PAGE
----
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Evidence-based policies and health systems interventions for antenatal care (ePosit) - project description
Evidence-based policies and health systems interventions for antenatal care (ePOSIT) – a research project for ANC in Uganda
Why? In the districts of Mukono and Buikwe, Uganda, 50,000 women give birth every year. Among them, over 200 will die during pregnancy, childbirth, or within 42 days, and over 2,000 will experience that their baby dies after 28 weeks of pregnancy or during the first week of life. Challenges remain in ANC in Uganda, both in women’s use of 4 ANC visits, quality content and continuity of care, outcomes – and data to monitor and guide progress. At the same time Uganda is embarking on a digital transformation of health informatics for ANC, and a doubling of ANC contacts from 4 to 8. Implementation research is needed to support these transformations to ensure feasibility, acceptability, fidelity, and effectiveness of implementation at scale.
What? In this project, scientists, health, and information technology professionals have the ambition to assist Uganda with better evidence to improve essential services for pregnant women and their babies. Our work will support Uganda in adopting two WHO Guidelines in line with national guidelines and policies: Recommendations on antenatal care for a positive pregnancy experience, and Recommendations on digital interventions for health system strengthening. We will build innovations on the WHO Digital Adaptation Kit for ANC, co-designed with users and stakeholders, and integrated in the national DHIS2 health information systems.
How? We will work in three domains: First, we will work through a co-design process with users and stakeholders to transform the Ugandan ANC health information system from paper to a digital eRegistry of maternity records in DHIS2 corresponding to the WHO Digital Adaptation Kit for ANC. This system will not only serve as digital health records with clinical decision support for care providers, but also send ANC appointment reminders to women by SMS, and automatically report performance and outcomes to managers. The purpose of introducing such a system is to strengthen both the attendance to ANC, and the quality and continuity of ANC. While undertaking this implementation in Mukono and Buikwe, we will study the factors that can help make such systems feasible, acceptable, effective, and sustainable in a Ugandan setting.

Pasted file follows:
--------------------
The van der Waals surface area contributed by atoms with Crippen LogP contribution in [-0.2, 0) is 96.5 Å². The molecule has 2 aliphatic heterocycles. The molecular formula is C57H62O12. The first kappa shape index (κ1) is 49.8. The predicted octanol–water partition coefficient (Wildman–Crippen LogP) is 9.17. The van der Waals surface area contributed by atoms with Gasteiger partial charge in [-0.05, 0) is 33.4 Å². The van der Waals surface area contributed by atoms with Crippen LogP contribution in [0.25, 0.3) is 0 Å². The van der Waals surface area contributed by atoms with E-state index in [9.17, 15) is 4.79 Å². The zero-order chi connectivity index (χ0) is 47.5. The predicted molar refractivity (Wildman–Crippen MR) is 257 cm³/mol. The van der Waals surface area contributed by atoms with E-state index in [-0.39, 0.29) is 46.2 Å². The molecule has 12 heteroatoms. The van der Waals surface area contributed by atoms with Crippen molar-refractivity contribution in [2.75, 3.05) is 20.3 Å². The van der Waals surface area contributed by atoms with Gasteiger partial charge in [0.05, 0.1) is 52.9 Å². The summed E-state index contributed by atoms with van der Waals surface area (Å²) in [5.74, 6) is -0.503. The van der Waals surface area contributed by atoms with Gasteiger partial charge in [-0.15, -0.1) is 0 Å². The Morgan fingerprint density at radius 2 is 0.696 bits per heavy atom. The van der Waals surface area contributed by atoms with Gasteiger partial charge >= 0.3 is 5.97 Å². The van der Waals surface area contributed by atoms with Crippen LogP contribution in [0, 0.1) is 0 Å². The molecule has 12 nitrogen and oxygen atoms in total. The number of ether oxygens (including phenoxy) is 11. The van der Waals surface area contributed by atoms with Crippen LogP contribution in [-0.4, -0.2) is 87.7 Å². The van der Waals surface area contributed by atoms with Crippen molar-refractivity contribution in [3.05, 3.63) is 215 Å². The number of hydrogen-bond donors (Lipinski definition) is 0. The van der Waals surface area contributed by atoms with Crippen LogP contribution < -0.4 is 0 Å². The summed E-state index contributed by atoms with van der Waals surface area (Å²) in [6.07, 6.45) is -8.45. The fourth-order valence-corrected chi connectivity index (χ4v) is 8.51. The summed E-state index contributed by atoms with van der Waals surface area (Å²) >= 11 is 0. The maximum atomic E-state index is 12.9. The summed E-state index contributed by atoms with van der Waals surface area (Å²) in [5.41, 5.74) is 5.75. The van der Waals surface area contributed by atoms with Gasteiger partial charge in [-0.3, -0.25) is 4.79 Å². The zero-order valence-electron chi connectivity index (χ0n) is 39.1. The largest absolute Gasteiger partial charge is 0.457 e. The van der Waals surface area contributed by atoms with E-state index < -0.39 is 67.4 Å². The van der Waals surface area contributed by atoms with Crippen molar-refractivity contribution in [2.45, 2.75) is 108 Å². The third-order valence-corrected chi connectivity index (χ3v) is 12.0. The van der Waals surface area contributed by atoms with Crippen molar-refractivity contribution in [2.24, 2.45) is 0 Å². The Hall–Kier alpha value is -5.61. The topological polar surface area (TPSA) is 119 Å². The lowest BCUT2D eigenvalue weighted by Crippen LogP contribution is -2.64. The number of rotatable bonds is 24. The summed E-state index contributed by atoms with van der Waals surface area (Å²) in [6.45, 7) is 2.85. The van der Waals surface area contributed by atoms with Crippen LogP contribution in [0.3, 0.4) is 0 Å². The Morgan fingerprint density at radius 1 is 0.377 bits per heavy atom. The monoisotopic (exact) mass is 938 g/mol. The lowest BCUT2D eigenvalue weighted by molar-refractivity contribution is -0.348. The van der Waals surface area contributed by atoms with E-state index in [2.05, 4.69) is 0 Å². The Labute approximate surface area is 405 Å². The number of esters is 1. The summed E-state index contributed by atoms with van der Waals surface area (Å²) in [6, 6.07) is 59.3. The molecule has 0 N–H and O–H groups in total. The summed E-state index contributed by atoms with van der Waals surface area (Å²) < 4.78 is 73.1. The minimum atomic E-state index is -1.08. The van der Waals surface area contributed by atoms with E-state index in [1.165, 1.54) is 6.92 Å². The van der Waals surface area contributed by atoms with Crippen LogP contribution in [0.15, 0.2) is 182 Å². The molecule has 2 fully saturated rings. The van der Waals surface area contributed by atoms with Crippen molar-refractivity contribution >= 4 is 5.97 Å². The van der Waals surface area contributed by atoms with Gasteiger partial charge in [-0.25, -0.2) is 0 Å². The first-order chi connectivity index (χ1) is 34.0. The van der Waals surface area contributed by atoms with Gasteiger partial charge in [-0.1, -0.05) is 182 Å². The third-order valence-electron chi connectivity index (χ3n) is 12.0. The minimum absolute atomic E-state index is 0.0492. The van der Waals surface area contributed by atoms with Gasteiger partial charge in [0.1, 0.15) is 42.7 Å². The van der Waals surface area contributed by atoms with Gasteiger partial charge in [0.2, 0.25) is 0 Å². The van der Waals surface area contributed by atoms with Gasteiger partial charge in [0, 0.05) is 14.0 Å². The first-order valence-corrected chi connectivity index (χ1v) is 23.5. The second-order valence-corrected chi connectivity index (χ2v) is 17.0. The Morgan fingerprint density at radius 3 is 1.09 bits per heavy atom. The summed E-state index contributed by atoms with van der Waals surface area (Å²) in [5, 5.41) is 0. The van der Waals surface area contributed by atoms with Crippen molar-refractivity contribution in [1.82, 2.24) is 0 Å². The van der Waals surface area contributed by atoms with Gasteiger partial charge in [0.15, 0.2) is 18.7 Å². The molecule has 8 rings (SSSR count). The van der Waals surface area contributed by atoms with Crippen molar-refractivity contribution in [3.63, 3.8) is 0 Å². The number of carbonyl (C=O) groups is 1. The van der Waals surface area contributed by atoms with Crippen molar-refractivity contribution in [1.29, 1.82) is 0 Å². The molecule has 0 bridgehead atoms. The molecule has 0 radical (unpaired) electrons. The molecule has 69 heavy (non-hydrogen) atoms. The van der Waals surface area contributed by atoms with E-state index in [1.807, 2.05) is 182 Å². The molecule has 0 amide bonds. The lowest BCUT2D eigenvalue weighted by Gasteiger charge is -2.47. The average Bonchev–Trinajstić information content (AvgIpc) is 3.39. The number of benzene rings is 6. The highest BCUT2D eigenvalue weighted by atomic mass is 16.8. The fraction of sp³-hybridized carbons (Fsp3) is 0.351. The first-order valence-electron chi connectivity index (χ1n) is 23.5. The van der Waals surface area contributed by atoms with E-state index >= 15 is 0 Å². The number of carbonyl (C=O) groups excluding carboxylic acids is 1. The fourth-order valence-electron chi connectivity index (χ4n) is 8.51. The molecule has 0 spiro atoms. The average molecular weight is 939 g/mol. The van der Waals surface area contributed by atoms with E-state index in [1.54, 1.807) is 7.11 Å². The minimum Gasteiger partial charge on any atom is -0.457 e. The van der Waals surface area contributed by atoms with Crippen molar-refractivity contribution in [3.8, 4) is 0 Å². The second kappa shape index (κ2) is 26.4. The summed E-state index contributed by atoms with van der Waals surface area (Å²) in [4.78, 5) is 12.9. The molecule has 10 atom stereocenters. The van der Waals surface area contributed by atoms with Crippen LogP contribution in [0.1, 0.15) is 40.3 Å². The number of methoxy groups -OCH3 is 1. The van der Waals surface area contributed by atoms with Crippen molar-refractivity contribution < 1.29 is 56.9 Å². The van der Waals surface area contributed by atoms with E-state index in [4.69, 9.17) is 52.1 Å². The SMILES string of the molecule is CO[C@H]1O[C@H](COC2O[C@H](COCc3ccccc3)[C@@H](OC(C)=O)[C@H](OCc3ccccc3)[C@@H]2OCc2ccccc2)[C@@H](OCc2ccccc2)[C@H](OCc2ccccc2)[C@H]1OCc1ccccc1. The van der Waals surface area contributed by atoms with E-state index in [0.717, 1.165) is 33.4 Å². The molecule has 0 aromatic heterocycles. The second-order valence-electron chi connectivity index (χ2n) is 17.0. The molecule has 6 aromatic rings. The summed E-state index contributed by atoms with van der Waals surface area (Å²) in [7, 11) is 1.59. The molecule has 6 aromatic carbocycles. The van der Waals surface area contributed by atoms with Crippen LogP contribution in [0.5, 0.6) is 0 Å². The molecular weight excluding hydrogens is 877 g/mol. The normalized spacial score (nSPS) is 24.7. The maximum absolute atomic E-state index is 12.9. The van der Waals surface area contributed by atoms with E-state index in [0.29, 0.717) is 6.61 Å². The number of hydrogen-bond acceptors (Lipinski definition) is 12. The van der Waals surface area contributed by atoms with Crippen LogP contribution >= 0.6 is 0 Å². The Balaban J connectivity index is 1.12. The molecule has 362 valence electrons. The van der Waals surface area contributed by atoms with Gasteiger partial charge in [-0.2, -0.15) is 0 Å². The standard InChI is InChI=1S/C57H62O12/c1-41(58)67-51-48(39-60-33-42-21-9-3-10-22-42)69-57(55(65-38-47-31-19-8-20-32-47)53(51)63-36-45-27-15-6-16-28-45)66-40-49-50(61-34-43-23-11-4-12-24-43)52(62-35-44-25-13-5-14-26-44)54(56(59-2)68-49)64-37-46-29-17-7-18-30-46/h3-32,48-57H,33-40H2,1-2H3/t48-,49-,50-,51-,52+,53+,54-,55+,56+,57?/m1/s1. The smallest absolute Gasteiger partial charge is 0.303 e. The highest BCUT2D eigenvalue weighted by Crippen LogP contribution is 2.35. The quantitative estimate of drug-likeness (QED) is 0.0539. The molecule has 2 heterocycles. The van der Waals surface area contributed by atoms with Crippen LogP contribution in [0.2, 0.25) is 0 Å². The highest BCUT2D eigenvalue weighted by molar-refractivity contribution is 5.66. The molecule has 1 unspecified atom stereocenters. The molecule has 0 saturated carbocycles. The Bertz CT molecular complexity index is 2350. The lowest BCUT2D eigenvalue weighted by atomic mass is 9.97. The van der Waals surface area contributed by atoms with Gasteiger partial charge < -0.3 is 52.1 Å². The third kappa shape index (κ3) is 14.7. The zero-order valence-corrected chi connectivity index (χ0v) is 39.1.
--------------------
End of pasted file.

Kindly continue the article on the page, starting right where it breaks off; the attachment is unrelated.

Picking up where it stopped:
Second, we will study how the ANC eRegistry, and other contextual factors can help make the transition from 4 to 8 ANC contacts feasible, acceptable, effective, and sustainable in a Ugandan setting – for mothers and their babies, the health care providers, and the health system.
Third, when there is still a long way to go to secure universal coverage of 4 ANC visits of good quality and continuity of care to all, we do not know how such a change will affect attendance and quality of care. To provide high quality evidence and policy-relevant estimates of effectiveness, i.e. what improvements you get in health outcomes and equity for mothers and their babies for the investment made, we will study the intervention in a cluster-randomized controlled trial.
Who? The ePOSIT project is a collaboration between the Ugandan Ministry of Health, District Health Offices of Mukono and Buikwe, Makerere University School of Public Health, The Health Information Systems Project (HISP) Uganda, University of Oslo/HISP Global HQ, University of Bergen, King’s College London, and the Norwegian Institute of Public Health. The project is funded by a grant from the Research Council of Norway to the Norwegian Institute of Public Health.
See the full project description at Cristin for more information about results, researchers, contact information etc.
Aurelia India Neumark, Researc Administrative Support, Norwegian Institute of Public Health
Akuba Kwansima Dolphyne, Global Health, Norwegian Institute of Public Health
Johan Ivar Sæbø, Department for Informatics, University of Oslo
Eleni Zoumpoulia Papadopoulou, Global Health, Norwegian Institute of Public Health
Mahima Venkateswaran, Department of Global Public Health and Primary Care, University of Bergen
Nina Sophie Justnæs, Department for Informatics, University of Oslo
Tara Kelly Dolgner, Researc Administrative Support, Norwegian Institute of Public Health
Eia Elena Skjønsberg, Researc Administrative Support, Norwegian Institute of Public Health
Ane-Marthe Solheim Skar, Global Health, Norwegian Institute of Public Health
Brian O'Donnell, Global Health, Norwegian Institute of Public Health